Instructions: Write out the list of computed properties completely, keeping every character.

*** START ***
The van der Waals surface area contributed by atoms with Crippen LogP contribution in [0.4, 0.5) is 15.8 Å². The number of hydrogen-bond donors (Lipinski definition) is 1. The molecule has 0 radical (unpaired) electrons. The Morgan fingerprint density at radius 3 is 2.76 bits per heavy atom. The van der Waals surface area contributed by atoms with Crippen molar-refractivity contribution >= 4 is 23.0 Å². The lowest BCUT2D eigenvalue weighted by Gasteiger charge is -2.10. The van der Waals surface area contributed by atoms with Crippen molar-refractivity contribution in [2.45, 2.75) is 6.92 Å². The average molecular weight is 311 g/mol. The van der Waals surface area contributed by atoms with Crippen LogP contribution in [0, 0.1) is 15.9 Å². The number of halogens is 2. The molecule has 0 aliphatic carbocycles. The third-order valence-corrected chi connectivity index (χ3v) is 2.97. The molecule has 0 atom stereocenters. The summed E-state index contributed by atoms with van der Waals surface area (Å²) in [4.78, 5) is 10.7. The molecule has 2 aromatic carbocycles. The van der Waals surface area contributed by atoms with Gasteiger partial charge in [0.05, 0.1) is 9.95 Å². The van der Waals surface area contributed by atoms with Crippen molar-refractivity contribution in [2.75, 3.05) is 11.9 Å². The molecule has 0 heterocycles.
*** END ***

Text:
The van der Waals surface area contributed by atoms with Crippen LogP contribution in [0.4, 0.5) is 15.8 Å². The number of hydrogen-bond donors (Lipinski definition) is 1. The molecule has 0 radical (unpaired) electrons. The Morgan fingerprint density at radius 3 is 2.76 bits per heavy atom. The van der Waals surface area contributed by atoms with Crippen molar-refractivity contribution >= 4 is 23.0 Å². The lowest BCUT2D eigenvalue weighted by Gasteiger charge is -2.10. The van der Waals surface area contributed by atoms with Crippen molar-refractivity contribution in [2.45, 2.75) is 6.92 Å². The average molecular weight is 311 g/mol. The van der Waals surface area contributed by atoms with Crippen LogP contribution in [0, 0.1) is 15.9 Å². The number of halogens is 2. The molecule has 0 aliphatic carbocycles. The third-order valence-corrected chi connectivity index (χ3v) is 2.97. The molecule has 0 atom stereocenters. The summed E-state index contributed by atoms with van der Waals surface area (Å²) in [4.78, 5) is 10.7. The molecule has 2 aromatic carbocycles. The van der Waals surface area contributed by atoms with Gasteiger partial charge in [0.05, 0.1) is 9.95 Å². The van der Waals surface area contributed by atoms with Crippen molar-refractivity contribution in [2.75, 3.05) is 11.9 Å². The molecule has 0 heterocycles.